Bank boards were often useless or worse. But the national supervisors who should have spotted the problems were not much better. And Europe’s initial attempts at cross-border banking supervision have been pathetic. A European-wide stress test in 2010 didn’t even bother to examine Anglo Irish, a cesspit of bad property loans which virtually bankrupted Dublin. Another test in July 2011 concluded that Spain’s banks were only 1.6 billion euros short of capital. Then another last October bumped the number up to 26 billion euros – but didn’t stress the lenders’ property loans. Finally, last weekend’s bailout came up with a hopefully more realistic figure: up to 100 billion euros.

Governments have given the European Banking Authority (EBA) inadequate authority to overrule national supervisors. Meanwhile, the domestic authorities always have an incentive to downplay the capital needs of their banks. So long as lenders are pronounced solvent, they can get liquidity from the European Central Bank. That way, governments can delay putting in any of their own money to bail out their domestic lenders.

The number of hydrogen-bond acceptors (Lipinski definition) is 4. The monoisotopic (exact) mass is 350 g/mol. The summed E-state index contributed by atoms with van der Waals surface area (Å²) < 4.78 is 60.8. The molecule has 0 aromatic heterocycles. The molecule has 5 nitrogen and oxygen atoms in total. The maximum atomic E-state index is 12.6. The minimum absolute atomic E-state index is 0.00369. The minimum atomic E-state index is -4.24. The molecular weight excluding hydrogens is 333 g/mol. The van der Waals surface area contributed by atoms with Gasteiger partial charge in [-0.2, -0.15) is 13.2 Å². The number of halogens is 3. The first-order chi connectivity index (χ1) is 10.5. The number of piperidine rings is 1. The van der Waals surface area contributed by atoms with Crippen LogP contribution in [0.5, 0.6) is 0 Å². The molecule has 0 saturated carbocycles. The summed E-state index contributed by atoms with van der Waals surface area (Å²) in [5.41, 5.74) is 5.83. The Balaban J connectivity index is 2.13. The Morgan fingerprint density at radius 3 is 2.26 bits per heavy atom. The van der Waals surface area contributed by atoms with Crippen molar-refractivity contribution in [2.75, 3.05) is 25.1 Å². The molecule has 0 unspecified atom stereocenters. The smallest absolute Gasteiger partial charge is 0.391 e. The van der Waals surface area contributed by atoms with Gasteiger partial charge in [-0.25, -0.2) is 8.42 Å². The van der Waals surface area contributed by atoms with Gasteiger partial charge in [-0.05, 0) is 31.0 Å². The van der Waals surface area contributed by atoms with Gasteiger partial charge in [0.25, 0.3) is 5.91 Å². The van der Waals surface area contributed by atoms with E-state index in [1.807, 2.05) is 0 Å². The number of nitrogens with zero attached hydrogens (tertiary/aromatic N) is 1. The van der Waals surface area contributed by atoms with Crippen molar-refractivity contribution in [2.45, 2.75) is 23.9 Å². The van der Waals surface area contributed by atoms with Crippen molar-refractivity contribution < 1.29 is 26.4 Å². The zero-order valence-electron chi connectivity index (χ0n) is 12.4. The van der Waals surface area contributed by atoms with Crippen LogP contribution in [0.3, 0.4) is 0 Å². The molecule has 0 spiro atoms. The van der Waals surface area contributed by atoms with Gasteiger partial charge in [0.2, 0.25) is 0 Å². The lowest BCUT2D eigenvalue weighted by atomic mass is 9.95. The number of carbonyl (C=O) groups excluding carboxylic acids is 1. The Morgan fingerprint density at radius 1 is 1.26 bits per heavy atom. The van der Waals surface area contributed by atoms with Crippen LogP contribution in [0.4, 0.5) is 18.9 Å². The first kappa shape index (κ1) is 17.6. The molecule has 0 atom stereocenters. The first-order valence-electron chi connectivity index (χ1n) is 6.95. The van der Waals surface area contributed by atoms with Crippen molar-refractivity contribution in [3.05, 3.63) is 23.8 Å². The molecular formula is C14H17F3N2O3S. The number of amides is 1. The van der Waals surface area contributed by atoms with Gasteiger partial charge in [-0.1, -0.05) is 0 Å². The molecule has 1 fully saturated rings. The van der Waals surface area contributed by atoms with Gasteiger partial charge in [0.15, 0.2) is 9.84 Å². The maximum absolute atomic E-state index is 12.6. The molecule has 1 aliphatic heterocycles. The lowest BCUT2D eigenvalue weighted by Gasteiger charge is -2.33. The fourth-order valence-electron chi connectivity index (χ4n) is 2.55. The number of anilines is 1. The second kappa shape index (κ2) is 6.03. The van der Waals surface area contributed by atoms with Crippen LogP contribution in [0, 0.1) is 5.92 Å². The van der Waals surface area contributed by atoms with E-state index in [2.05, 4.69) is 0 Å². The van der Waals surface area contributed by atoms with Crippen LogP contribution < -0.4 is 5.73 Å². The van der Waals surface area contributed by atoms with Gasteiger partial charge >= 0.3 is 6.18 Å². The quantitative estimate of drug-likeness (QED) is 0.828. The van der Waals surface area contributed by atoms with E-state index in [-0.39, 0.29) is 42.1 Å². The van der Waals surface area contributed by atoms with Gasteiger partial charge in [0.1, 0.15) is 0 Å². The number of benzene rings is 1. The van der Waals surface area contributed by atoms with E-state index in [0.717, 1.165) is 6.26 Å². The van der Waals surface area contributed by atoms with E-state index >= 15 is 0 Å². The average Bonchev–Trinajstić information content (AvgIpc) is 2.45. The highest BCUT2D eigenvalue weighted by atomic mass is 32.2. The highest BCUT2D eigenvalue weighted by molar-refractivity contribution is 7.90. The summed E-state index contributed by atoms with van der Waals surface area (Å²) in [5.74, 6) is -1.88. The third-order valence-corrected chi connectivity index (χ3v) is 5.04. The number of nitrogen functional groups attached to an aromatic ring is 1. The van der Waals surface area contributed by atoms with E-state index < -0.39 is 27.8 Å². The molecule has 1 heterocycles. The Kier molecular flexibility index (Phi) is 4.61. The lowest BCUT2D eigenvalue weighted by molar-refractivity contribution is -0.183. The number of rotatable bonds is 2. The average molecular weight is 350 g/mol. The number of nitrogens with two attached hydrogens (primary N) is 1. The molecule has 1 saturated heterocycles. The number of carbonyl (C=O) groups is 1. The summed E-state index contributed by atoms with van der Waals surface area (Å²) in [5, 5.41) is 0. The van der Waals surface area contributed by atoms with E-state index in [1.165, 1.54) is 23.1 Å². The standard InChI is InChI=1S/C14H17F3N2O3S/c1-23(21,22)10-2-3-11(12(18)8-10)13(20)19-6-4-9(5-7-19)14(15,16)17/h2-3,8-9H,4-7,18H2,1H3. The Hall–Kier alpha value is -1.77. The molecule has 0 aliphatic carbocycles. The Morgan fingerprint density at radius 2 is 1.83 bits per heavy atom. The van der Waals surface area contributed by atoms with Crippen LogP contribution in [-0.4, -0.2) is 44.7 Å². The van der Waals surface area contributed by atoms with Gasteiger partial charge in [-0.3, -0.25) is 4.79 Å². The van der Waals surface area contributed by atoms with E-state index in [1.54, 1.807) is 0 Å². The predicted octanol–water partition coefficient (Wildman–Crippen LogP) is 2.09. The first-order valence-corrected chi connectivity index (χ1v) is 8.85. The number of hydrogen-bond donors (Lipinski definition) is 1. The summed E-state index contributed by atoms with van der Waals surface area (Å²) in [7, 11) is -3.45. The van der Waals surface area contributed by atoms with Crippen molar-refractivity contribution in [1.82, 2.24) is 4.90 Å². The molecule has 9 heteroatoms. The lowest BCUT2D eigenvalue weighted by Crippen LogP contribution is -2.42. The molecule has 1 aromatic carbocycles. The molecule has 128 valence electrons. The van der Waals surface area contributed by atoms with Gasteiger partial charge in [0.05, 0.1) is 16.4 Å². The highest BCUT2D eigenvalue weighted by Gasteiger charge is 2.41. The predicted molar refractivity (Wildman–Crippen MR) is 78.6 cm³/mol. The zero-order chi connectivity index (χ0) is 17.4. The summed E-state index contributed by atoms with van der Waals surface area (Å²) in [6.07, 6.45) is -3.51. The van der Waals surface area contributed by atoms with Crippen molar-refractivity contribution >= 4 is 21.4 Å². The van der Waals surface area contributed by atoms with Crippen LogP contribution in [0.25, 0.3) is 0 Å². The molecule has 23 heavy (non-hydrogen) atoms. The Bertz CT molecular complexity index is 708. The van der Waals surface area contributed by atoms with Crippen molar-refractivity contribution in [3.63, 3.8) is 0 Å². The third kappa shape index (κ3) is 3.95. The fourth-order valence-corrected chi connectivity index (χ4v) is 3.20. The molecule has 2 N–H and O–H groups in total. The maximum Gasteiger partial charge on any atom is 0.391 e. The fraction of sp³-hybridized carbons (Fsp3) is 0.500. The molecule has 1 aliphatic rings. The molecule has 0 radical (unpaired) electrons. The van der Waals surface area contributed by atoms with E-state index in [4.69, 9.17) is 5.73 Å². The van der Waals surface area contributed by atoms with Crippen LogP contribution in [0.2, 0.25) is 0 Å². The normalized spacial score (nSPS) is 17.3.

Part of the “doom loop” involves banks stocking up on sovereign debt. That link has grown tighter in Italy and Spain in recent months as foreigners have stopped buying bonds, leaving domestic lenders to step into the breach. They got the money from the ECB. If governments really surrendered control of their banks to a tough supranational agency, it would be harder to engineer such a money-go-round.

Yet another problem is that governments are reluctant to inflict losses on bondholders. In Bankia’s case, there were an estimated 12 billion euros of subordinated debt and 8 billion euros of senior debt – or 20 billion euros in total. These have not suffered losses as part of the bailout. But unless there are haircuts for a bank’s own bondholders, is it reasonable to ask the taxpayers of a foreign country to fork out cash to bail out banks and their depositors?